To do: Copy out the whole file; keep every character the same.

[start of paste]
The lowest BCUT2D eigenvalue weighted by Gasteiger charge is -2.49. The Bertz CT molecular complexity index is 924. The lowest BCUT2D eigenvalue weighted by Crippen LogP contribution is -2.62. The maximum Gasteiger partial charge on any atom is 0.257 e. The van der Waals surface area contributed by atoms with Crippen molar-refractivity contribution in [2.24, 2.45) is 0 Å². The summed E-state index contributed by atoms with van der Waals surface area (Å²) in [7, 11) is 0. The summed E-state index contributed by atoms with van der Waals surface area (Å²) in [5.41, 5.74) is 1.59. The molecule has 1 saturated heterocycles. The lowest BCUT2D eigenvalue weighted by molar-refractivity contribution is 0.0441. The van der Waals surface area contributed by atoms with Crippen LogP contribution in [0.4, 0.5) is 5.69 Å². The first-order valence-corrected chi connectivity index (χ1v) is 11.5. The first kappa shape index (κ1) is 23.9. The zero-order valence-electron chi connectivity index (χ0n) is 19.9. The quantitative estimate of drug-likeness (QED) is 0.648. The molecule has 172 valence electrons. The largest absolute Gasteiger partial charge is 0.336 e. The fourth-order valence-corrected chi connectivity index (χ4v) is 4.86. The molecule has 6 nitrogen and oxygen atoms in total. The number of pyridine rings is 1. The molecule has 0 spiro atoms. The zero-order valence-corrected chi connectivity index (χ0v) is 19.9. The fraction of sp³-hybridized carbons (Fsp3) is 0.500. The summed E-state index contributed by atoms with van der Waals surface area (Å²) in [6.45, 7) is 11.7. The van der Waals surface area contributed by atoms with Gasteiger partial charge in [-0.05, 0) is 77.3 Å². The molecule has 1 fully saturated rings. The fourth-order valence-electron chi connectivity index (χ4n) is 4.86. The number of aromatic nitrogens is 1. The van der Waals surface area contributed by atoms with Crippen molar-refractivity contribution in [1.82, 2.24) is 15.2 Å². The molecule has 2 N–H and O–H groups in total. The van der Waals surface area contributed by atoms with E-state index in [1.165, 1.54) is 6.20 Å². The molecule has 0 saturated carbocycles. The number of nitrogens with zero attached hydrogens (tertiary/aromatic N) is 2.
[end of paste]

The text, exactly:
The lowest BCUT2D eigenvalue weighted by Gasteiger charge is -2.49. The Bertz CT molecular complexity index is 924. The lowest BCUT2D eigenvalue weighted by Crippen LogP contribution is -2.62. The maximum Gasteiger partial charge on any atom is 0.257 e. The van der Waals surface area contributed by atoms with Crippen molar-refractivity contribution in [2.24, 2.45) is 0 Å². The summed E-state index contributed by atoms with van der Waals surface area (Å²) in [7, 11) is 0. The summed E-state index contributed by atoms with van der Waals surface area (Å²) in [5.41, 5.74) is 1.59. The molecule has 1 saturated heterocycles. The lowest BCUT2D eigenvalue weighted by molar-refractivity contribution is 0.0441. The van der Waals surface area contributed by atoms with Crippen LogP contribution in [0.4, 0.5) is 5.69 Å². The first-order valence-corrected chi connectivity index (χ1v) is 11.5. The first kappa shape index (κ1) is 23.9. The zero-order valence-electron chi connectivity index (χ0n) is 19.9. The quantitative estimate of drug-likeness (QED) is 0.648. The molecule has 172 valence electrons. The largest absolute Gasteiger partial charge is 0.336 e. The fourth-order valence-corrected chi connectivity index (χ4v) is 4.86. The molecule has 6 nitrogen and oxygen atoms in total. The number of pyridine rings is 1. The molecule has 0 spiro atoms. The zero-order valence-corrected chi connectivity index (χ0v) is 19.9. The fraction of sp³-hybridized carbons (Fsp3) is 0.500. The summed E-state index contributed by atoms with van der Waals surface area (Å²) in [6.45, 7) is 11.7. The van der Waals surface area contributed by atoms with Gasteiger partial charge in [-0.05, 0) is 77.3 Å². The molecule has 1 fully saturated rings. The fourth-order valence-electron chi connectivity index (χ4n) is 4.86. The number of aromatic nitrogens is 1. The van der Waals surface area contributed by atoms with Crippen molar-refractivity contribution in [1.82, 2.24) is 15.2 Å². The molecule has 2 N–H and O–H groups in total. The van der Waals surface area contributed by atoms with E-state index in [1.165, 1.54) is 6.20 Å². The molecule has 0 saturated carbocycles. The number of nitrogens with zero attached hydrogens (tertiary/aromatic N) is 2.